We open this commentary with a link to a column by Nicholas Kristof entitled, “However Much Trump Spends on Arms, We Can’t Bomb Ebola”: https://www.nytimes.com/2017/03/02/opinion/however-much-trump-spends-on-arms-we-cant-bomb-ebola.html.
We can’t bomb Zika, either.
We continue to track all types of shock risks, including Zika. Right now I am traveling to three places in South America. All meetings are private.
As budget priorities are realigned by the Trump administration, we continue to track non-military shock risks. Years ago I chaired a worldwide dialogue on food, water, and health that took two years to complete and involved five continents. The Global Interdependence Center was the convening organization, and its policy position is simply to convene a neutral forum for dialogue.
Lessons learned during that multiyear study suggest that Kristof’s warnings have validity.
Now here is an update on Zika. I’ll be back in the US on March 12. Between meetings I will try to say hello to a friendly Patagonian rainbow trout.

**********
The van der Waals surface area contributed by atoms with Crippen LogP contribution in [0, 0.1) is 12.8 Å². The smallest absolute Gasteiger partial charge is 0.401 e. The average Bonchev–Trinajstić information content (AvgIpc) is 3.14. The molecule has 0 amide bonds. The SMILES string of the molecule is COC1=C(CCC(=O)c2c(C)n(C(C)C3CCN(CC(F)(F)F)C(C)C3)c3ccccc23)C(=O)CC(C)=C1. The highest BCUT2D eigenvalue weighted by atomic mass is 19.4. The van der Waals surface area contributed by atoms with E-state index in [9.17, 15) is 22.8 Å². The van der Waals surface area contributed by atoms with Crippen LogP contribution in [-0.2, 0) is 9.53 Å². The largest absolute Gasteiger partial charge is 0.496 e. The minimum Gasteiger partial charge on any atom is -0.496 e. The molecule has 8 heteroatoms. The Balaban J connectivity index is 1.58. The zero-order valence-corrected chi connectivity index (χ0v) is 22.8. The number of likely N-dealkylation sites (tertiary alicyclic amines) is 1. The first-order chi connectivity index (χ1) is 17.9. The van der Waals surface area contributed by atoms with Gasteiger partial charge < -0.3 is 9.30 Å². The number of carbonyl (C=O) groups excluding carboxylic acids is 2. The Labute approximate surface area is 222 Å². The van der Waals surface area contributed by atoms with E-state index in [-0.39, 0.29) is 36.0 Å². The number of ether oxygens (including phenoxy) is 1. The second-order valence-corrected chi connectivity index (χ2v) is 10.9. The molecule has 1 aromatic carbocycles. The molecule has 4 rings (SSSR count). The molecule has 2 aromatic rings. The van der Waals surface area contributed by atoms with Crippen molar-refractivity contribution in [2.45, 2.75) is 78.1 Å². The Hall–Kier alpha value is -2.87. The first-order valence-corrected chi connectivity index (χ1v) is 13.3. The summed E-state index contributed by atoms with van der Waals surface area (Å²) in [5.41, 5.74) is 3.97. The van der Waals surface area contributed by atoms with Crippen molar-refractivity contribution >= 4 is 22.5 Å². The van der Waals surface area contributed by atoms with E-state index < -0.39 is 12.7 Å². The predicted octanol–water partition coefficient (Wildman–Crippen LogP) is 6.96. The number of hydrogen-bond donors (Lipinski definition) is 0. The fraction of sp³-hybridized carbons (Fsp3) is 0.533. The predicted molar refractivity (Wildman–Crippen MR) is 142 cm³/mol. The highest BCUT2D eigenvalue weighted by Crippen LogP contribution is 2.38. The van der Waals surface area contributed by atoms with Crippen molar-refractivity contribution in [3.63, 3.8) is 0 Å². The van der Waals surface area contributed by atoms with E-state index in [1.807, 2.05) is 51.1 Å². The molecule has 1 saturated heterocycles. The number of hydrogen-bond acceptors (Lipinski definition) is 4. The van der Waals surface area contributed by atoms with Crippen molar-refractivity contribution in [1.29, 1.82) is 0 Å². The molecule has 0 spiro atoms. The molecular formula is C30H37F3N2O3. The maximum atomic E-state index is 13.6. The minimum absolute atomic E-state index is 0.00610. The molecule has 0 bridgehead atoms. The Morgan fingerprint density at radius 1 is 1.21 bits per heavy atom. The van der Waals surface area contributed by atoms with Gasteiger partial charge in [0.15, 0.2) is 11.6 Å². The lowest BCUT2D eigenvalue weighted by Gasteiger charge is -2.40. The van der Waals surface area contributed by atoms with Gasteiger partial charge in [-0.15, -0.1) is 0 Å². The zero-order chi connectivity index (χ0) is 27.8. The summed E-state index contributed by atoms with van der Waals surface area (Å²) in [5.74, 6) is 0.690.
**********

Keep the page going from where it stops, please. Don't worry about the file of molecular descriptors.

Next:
We last reported on the Zika situation back in early October 2016, (see www.cumber.com/zika-cuba-american-politics). In the US and its territories at that point, the number of pregnant women who had been positively diagnosed as carriers of the Zika virus was 2298. Now – in spite of the fact that we have been in the “off” season for mosquitoes that carry the virus – the number stands at 4759, a 107% increase. And the total number of US citizens infected with Zika has grown from 25,694 to 43,380, an increase of 69%. (All current figures are as of Feb. 21; data from the Centers for Disease Control [CDC].)
Most critically, the number of babies born with microcephaly and/or other birth defects in the continental US has climbed from 21 last September to 47 now (counting only live births). (Data on Zika-related birth defects in Puerto Rico was hard to come by last October and remains so. All we could turn up was an August 2016 estimate by US health experts that as many as 270 babies in Puerto Rico might be born with microcephaly. That estimate was developed at the point when the number of Zika cases in pregnant Puerto Rico women was only about 60% of what it is today.)
But along with the alarming increases in Zika statistics in the past half year, there have been important advances in our understanding of Zika.